Date: 2018–12–01
  7. By: Latika Chaudhary (Naval Postgraduate School); Anand V. Swamy (Williams College)
    Abstract: If land is titled and transferable, it can be used as collateral against which money can be borrowed. The resulting increase in access to credit is usually expected to foster economic growth. We study a policy in colonial India that made land less available as collateral for debt. Using a panel dataset for Punjab districts from 1890 to 1910, we find that this reduced the availability of mortgage-backed credit, but did not hurt proxies for economic development such as acreage and cattle, at least in the short run.
    Date: 2018–10
  8. By: Sangyup Choi (Yonsei University)
    Abstract: This paper investigates whether the real effect of bank lending shocks has changed over time by applying a sign-restriction approach. I identify a negative bank lending shock by considering markets for bank loans and public debt (corporate bonds and commercial papers) jointly. Since the real effect of bank lending shocks hinges critically on firms¡¯ ability to access alternative sources of financing, the rapid development in public debt markets from the 1980s could change this effect as well. Indeed, I find that firms' enhanced ability to access public debt markets is associated with a decline in the effect of bank lending shocks on output during the Great Moderation. Consistent with the underlying identifying strategy based on the firm's ability to access public debt markets, the substantial decline in the effects of bank lending shocks is only observed on investment, not consumption.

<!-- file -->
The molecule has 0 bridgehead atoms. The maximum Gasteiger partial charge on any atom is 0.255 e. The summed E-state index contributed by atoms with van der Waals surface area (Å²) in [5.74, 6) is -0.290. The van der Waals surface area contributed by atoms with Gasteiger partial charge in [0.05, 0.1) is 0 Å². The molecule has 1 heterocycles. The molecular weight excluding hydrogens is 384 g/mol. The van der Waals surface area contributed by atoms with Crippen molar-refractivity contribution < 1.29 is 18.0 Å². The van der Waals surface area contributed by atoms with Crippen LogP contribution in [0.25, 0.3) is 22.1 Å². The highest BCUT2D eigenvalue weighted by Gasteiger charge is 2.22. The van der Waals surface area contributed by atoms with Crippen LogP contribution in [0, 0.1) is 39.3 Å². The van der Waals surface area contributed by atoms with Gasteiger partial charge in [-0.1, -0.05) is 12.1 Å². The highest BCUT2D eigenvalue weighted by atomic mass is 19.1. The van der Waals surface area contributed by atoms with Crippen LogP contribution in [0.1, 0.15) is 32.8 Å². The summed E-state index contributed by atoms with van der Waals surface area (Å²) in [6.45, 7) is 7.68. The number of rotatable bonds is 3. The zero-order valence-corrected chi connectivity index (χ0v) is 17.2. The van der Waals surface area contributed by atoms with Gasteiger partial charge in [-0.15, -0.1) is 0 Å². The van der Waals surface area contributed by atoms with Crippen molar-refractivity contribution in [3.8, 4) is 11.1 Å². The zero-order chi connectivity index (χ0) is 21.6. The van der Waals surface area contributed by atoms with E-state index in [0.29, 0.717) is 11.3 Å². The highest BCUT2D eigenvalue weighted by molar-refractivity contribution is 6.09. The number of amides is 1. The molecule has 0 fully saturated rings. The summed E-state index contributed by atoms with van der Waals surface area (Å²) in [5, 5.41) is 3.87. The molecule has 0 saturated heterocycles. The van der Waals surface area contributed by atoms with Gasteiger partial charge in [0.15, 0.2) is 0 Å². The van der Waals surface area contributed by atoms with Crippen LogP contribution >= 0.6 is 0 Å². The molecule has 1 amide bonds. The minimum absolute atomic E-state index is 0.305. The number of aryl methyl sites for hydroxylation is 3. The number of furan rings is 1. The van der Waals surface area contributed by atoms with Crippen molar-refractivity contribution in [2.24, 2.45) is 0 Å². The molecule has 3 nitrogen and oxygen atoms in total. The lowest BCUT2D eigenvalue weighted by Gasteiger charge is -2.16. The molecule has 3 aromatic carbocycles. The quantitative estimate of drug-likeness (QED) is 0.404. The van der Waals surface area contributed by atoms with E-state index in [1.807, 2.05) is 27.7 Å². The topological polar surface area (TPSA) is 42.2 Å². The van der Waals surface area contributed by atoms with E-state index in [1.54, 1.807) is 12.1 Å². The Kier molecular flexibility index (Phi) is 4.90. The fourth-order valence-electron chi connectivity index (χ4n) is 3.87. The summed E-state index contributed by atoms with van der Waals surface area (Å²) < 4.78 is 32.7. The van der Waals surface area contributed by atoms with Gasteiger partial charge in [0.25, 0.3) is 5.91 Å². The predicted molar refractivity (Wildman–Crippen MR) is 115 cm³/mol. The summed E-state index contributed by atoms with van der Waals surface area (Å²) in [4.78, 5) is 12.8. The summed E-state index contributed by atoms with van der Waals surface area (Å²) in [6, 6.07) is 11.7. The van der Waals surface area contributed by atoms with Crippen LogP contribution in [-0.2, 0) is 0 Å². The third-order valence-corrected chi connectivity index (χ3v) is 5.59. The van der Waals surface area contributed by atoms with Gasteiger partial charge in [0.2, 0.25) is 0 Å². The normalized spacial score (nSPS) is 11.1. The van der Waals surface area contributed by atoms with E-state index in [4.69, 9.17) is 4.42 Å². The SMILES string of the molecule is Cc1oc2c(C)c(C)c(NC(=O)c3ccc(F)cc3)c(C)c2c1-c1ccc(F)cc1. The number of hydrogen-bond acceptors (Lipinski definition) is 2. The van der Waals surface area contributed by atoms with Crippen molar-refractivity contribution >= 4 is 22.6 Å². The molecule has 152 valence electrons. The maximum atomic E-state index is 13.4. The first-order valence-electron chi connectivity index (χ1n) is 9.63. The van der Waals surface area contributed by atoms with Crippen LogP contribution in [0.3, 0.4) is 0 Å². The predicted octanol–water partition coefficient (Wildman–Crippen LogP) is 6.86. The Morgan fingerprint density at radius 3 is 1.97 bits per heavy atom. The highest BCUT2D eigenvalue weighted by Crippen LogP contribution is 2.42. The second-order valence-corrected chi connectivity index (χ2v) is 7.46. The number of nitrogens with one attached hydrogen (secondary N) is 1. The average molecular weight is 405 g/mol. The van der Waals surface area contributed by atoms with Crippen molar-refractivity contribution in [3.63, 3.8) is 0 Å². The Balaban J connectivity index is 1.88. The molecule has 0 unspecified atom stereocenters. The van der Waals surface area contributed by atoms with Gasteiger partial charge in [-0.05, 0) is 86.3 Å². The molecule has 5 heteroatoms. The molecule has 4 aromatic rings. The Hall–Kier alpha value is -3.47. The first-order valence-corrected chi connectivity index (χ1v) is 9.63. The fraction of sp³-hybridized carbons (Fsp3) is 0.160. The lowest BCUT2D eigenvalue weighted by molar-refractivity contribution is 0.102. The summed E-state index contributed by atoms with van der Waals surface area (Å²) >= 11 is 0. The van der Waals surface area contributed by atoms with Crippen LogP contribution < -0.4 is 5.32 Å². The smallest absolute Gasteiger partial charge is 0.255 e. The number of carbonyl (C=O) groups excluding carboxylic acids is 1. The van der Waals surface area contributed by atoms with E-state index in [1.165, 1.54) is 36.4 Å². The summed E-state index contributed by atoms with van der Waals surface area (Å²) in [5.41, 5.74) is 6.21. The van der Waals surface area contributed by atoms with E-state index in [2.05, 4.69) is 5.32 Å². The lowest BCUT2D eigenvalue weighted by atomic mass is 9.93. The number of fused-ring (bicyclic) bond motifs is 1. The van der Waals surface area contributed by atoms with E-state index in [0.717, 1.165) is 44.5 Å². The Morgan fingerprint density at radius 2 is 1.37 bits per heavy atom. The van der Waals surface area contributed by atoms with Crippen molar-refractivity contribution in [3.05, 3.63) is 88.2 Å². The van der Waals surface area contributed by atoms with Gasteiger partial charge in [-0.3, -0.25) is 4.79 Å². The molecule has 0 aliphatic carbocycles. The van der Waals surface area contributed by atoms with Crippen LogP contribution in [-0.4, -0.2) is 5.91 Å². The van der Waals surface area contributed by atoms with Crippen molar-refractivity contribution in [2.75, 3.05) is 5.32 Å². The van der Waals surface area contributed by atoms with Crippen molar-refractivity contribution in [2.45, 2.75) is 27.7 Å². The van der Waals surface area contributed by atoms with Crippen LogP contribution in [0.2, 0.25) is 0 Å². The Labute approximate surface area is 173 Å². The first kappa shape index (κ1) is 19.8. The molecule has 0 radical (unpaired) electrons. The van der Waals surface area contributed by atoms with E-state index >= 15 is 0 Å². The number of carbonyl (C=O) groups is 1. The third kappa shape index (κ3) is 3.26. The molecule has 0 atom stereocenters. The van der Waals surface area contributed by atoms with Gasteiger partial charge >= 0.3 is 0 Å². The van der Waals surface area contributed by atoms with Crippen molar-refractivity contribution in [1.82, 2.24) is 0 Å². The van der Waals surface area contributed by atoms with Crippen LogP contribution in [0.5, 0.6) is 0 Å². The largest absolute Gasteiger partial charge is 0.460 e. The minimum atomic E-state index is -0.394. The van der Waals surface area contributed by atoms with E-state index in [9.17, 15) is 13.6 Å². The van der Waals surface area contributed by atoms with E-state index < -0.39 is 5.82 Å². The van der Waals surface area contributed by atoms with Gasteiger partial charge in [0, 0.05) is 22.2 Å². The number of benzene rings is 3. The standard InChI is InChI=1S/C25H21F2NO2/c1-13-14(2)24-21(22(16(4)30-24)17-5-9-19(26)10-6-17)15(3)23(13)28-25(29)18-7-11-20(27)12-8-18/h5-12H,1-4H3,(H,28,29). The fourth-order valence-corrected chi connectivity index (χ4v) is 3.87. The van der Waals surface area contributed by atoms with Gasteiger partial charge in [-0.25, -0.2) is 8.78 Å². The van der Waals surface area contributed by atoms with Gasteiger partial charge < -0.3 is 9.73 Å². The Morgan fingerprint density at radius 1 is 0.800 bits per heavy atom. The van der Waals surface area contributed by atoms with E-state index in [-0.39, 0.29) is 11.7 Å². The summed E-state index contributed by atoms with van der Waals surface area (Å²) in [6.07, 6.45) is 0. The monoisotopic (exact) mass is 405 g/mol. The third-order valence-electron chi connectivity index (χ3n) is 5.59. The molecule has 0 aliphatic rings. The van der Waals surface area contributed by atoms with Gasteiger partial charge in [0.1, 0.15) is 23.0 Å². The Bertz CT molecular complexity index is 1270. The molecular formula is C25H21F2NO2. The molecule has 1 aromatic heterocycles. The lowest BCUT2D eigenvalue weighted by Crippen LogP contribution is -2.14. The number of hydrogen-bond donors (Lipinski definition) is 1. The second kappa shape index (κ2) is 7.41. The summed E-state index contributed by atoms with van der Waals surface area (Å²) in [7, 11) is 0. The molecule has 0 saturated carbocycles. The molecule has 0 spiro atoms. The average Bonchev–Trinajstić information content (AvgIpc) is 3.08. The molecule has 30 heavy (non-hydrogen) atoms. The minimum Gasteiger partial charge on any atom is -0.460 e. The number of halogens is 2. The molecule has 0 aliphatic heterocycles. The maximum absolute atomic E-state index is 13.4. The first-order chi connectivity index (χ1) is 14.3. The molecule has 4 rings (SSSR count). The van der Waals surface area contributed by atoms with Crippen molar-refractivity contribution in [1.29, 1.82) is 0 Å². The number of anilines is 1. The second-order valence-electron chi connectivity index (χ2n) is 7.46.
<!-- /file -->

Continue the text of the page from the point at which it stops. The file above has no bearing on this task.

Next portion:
Keywords: Bank lending shocks; Sign-restriction VARs; Great Moderation; Public debt market; Substitutability between bank loans and bonds
    JEL: E32 E44 G21
  9. By: De Haas, Ralph; Popov, Alexander
    Abstract: We study the impact of financial market development on industrial pollution in a large panel of countries and industries over the period 1974-2013. We find a strong positive impact of credit markets, but a strong negative impact of stock markets, on aggregate CO2 emissions per capita. Industry-level analysis shows that stock market development (but not credit market development) is associated with cleaner production processes in technologically "dirty" industries. These industries also produce more green patents as stock markets develop. Moreover, our results suggest that stock markets (credit markets) reallocate investment towards more (less) carbon-efficient sectors. Together, these findings indicate that the evolution of a country's financial structure helps explain the non-linear relationship between economic development and environmental quality documented in the literature.
    Keywords: financial development; industrial pollution; innovation; reallocation
    JEL: G10 O4 Q5
    Date: 2018–08–04